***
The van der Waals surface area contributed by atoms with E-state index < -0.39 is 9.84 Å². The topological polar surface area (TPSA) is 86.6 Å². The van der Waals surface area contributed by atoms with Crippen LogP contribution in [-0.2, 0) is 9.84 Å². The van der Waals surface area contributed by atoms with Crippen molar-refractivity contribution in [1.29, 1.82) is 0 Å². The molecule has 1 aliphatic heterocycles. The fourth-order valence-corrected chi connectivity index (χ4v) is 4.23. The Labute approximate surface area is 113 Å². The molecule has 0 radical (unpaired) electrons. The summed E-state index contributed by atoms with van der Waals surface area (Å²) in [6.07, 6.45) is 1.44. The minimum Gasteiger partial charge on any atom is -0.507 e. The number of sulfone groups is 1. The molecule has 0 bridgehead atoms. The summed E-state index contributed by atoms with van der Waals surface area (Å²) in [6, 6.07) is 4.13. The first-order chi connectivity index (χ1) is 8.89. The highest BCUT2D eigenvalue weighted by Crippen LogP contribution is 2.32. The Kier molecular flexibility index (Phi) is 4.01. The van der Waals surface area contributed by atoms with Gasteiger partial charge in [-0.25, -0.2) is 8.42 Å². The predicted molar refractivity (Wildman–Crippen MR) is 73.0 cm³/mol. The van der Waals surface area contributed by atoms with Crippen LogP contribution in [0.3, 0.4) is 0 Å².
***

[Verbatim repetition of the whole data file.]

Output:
The van der Waals surface area contributed by atoms with E-state index < -0.39 is 9.84 Å². The topological polar surface area (TPSA) is 86.6 Å². The van der Waals surface area contributed by atoms with Crippen LogP contribution in [-0.2, 0) is 9.84 Å². The van der Waals surface area contributed by atoms with Crippen molar-refractivity contribution in [1.29, 1.82) is 0 Å². The molecule has 1 aliphatic heterocycles. The fourth-order valence-corrected chi connectivity index (χ4v) is 4.23. The Labute approximate surface area is 113 Å². The molecule has 0 radical (unpaired) electrons. The summed E-state index contributed by atoms with van der Waals surface area (Å²) in [6.07, 6.45) is 1.44. The minimum Gasteiger partial charge on any atom is -0.507 e. The number of sulfone groups is 1. The molecule has 0 bridgehead atoms. The summed E-state index contributed by atoms with van der Waals surface area (Å²) in [6, 6.07) is 4.13. The first-order chi connectivity index (χ1) is 8.89. The highest BCUT2D eigenvalue weighted by Crippen LogP contribution is 2.32. The Kier molecular flexibility index (Phi) is 4.01. The van der Waals surface area contributed by atoms with Gasteiger partial charge in [-0.25, -0.2) is 8.42 Å². The predicted molar refractivity (Wildman–Crippen MR) is 73.0 cm³/mol. The van der Waals surface area contributed by atoms with Crippen LogP contribution in [0.3, 0.4) is 0 Å².